The Influence of Vascular Smooth Muscle on the Development of Post-Stenotic Dilatation
A segment of the thoracic aorta distal to a stenotic ring in four rabbits was frozen with liquid nitrogen in order to determine whether post-stenotic dilatation (PSD) would develop in the absence of viable vascular smooth muscle (VSM). Four animals were similarly prepared except that the rings did not constrict the aorta. Another four served as controls, having constricting rings but no aortic freezing. PSD developed as expected in the nonfrozen stenosed animals (60% diameter increase in 8 weeks). Freezing was associated with a rapid dilatation of the vessel when compared to the proximal segment (56% diameter increase) which regressed to normal dimensions during the next 8 weeks. In spite of marked fibrosis of the frozen areas their static elastic moduli did not differ significantly from that of their dilated counterparts, although in all cases the segments distal to the constriction had significantly greater modulus values than those proximal to it. The dynamic elastic modulus of the frozen segments was significantly greater than that of the PSD region and the untreated areas proximal to the stenosis site.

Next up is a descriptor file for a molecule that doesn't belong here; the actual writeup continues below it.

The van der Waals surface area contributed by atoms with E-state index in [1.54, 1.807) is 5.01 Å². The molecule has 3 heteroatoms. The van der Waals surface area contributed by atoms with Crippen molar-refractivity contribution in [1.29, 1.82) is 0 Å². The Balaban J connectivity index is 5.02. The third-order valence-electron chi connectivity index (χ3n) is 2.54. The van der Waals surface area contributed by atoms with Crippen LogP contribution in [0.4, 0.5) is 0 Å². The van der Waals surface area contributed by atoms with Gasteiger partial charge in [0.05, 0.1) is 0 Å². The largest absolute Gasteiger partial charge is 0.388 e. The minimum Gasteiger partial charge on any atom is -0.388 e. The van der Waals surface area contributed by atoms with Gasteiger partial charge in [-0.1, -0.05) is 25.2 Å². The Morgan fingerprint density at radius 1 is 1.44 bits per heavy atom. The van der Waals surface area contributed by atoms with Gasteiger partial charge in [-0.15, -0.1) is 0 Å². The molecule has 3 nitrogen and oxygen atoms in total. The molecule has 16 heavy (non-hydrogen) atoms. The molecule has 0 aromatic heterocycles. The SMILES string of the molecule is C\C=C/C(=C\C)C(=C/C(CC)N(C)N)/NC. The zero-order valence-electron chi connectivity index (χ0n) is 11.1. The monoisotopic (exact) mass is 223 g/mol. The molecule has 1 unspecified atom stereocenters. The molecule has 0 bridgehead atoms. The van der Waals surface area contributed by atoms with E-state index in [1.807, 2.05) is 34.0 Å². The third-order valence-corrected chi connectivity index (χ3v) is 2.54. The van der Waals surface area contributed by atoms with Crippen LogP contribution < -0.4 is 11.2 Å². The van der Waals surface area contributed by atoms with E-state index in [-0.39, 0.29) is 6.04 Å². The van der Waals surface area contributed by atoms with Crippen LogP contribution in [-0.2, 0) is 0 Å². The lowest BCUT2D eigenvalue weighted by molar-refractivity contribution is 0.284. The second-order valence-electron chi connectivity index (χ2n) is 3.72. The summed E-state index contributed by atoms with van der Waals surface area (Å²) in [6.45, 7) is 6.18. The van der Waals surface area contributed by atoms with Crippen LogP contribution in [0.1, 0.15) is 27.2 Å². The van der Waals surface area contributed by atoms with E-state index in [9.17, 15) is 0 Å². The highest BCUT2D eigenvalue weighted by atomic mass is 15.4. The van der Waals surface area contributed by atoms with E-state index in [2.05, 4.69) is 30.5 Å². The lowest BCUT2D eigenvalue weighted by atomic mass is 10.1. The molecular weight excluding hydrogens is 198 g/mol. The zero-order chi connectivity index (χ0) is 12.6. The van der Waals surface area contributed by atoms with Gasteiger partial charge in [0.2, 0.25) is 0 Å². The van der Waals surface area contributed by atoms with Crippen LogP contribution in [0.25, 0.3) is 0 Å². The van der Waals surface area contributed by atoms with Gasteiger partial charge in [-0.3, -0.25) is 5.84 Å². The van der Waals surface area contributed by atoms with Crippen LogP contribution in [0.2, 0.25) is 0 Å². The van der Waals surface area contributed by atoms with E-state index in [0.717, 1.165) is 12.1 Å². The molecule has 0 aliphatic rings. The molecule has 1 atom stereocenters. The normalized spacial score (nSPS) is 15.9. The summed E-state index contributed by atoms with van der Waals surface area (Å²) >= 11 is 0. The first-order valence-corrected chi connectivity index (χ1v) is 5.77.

We conclude that destruction of VSM by freezing prevents the development of PSD and that this may be due in part to the increased dynamic stiffness of the frozen vessels.
KeywordsDistal Segment Proximal Segment Dynamic Elastic Modulus Disturbed Flow Stenosis Site
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